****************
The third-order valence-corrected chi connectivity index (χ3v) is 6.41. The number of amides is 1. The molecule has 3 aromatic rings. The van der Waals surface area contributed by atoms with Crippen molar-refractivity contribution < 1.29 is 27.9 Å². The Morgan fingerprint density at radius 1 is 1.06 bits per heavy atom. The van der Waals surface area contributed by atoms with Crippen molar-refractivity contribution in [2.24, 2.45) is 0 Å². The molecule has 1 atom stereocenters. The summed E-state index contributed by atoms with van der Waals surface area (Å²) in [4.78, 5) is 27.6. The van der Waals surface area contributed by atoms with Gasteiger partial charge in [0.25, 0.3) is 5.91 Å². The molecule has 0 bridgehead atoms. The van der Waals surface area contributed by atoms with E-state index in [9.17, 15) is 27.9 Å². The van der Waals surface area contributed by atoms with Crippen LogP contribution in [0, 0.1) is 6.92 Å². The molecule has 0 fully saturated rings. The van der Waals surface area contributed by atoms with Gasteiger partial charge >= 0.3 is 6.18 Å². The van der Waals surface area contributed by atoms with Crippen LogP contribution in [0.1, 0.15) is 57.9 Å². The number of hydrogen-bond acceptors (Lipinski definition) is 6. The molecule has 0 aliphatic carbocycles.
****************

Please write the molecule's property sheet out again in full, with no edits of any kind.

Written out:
The third-order valence-corrected chi connectivity index (χ3v) is 6.41. The number of amides is 1. The molecule has 3 aromatic rings. The van der Waals surface area contributed by atoms with Crippen molar-refractivity contribution < 1.29 is 27.9 Å². The Morgan fingerprint density at radius 1 is 1.06 bits per heavy atom. The van der Waals surface area contributed by atoms with Crippen molar-refractivity contribution in [2.24, 2.45) is 0 Å². The molecule has 1 atom stereocenters. The summed E-state index contributed by atoms with van der Waals surface area (Å²) in [4.78, 5) is 27.6. The van der Waals surface area contributed by atoms with Gasteiger partial charge in [0.25, 0.3) is 5.91 Å². The molecule has 0 bridgehead atoms. The van der Waals surface area contributed by atoms with E-state index in [9.17, 15) is 27.9 Å². The van der Waals surface area contributed by atoms with Crippen LogP contribution in [0, 0.1) is 6.92 Å². The molecule has 0 fully saturated rings. The van der Waals surface area contributed by atoms with Gasteiger partial charge >= 0.3 is 6.18 Å². The van der Waals surface area contributed by atoms with Crippen LogP contribution in [0.1, 0.15) is 57.9 Å². The number of hydrogen-bond acceptors (Lipinski definition) is 6. The molecule has 0 aliphatic carbocycles.